February 26, 2015

Preparations for bison translocation in full swing

The preparations to move a number of bison are in full swing in the Kraansvlak dune area. Due to natural growth the number of bison has increased in such a way that several of them become available for other areas. The project team is delighted that from now on bison from Kraansvlak also get a chance of a bright future elsewhere. In order to realize the translocation, a corral has been built. The corral helps to catch the animals in a calm way and to prepare them by the veterinarian before they will be transported.

Since 2009, every year calves have been born in Kraansvlak. These are the first bison in the Netherlands that grew up under natural conditions. The enlargement of the herd enables it to translocate animals to other natural areas. Animals that leave Kraansvlak in the coming years contribute to one of the major goals of the project; the conservation of this endangered species. Not only bison will be exported, but also knowledge. Project partners PWN and ARK Nature share their years of experience with other bison areas in the Netherlands as well as abroad.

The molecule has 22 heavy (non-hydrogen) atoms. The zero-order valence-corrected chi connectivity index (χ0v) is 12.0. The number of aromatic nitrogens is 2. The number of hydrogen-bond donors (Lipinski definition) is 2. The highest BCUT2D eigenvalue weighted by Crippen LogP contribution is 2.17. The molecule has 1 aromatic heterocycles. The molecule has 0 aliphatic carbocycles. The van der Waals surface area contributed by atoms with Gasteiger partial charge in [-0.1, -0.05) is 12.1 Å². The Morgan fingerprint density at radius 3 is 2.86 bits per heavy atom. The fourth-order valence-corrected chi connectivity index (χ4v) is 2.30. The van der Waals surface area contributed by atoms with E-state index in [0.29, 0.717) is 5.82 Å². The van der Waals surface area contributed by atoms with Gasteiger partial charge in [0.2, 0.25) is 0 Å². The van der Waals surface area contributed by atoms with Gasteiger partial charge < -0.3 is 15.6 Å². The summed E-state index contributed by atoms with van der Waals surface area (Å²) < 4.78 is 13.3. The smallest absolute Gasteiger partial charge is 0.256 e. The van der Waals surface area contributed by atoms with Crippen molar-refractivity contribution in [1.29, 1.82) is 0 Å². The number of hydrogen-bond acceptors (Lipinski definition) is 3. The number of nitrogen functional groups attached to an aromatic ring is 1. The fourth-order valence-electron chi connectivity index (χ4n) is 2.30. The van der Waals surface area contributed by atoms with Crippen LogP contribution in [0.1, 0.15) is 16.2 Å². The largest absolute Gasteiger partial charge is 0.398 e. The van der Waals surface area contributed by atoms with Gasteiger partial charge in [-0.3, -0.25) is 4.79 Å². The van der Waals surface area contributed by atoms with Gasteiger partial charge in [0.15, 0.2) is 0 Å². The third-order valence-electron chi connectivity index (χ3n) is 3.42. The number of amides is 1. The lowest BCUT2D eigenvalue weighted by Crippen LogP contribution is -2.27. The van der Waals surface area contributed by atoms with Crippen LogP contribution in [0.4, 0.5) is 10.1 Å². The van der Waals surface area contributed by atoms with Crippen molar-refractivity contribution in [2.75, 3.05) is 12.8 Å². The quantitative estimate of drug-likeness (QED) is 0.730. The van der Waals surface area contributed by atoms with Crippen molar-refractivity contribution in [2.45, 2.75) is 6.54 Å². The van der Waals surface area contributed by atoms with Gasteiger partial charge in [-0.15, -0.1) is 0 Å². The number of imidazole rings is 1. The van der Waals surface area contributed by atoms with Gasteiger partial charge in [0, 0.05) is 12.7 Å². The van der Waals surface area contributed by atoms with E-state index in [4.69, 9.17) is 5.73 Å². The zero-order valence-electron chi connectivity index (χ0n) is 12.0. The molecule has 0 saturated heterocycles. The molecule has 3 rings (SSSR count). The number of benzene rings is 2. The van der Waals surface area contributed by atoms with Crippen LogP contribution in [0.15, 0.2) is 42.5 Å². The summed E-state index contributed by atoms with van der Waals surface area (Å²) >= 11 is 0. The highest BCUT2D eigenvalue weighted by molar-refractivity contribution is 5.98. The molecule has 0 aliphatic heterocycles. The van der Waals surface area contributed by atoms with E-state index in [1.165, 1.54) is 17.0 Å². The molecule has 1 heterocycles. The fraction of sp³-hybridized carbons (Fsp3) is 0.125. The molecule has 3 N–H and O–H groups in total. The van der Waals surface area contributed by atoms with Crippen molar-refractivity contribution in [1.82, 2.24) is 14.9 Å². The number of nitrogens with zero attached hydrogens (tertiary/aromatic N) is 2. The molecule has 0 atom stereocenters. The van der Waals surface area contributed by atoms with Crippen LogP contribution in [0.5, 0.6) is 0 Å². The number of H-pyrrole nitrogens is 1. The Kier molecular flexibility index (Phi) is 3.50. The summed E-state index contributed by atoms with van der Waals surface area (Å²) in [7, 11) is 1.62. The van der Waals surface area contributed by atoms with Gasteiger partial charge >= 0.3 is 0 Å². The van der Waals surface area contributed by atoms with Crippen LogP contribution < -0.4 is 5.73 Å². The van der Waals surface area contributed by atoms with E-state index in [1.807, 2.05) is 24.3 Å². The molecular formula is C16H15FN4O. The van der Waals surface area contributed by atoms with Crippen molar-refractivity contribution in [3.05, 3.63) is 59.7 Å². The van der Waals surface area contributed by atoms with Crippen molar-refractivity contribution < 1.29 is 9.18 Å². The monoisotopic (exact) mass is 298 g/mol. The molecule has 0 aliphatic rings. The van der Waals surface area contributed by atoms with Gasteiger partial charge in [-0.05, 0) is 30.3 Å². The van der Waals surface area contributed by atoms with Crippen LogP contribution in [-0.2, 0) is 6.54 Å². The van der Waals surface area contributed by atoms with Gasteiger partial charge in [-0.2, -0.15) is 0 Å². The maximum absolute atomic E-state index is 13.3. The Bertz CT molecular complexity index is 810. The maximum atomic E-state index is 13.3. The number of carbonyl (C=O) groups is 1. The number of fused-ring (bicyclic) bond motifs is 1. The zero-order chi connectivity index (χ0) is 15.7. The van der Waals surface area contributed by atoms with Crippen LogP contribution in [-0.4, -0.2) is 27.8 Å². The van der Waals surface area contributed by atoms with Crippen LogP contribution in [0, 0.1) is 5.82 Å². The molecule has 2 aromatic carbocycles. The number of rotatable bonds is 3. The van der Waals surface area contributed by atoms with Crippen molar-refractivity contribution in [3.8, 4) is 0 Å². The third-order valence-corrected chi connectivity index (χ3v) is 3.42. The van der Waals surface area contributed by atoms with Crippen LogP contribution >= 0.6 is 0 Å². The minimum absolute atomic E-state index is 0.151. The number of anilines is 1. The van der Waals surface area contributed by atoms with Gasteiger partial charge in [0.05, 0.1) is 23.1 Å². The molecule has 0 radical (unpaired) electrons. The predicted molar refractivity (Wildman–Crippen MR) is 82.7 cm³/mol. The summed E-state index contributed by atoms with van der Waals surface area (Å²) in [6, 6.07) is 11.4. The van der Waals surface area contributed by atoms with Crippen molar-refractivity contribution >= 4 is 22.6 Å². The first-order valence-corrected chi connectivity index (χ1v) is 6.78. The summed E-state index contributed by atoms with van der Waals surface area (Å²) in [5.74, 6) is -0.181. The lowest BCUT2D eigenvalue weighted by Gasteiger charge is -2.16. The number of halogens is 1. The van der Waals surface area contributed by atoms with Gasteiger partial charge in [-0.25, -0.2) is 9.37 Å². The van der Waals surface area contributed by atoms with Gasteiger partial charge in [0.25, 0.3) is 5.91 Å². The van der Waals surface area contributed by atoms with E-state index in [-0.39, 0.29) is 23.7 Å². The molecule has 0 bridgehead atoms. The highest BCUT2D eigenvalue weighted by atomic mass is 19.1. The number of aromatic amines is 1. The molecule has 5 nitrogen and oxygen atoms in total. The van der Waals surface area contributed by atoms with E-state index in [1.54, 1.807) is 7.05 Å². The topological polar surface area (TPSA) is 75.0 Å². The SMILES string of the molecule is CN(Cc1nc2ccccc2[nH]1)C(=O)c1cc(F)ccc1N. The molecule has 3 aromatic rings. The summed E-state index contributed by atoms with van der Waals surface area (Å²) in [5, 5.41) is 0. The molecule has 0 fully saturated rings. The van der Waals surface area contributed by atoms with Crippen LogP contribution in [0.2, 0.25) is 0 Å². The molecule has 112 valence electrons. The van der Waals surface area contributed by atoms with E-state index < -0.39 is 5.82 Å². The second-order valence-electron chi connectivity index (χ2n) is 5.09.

Wisent en publiek. Foto: Esther Linnartz

The capture corral will be used in April for the first time for the transport of five animals to the Veluwe. The bison live in the dunes of Kraansvlak in an enclosed area. Apart from a fence to keep the animals in the Kraansvlak area, they live, along with a group of Konik horses, under natural conditions.

The area of the bison and horses will again be extended, this time on the northeast side. This area is managed by Staatsbosbeheer. The total area in which the animals can roam becomes 350 hectares. In the area that will be included in the current bison area, a group of Scottish Highland cattle is present. The enlargement of the terrain makes it possible to expand the number of large grazer species in the bison project. It enables research into the combined effects of grazing. The addition on the current studies will give a lot of new information about the animals making use of the same area, and their combined impact on the dune terrain.


Release of bison. Photo: Leo Linnartz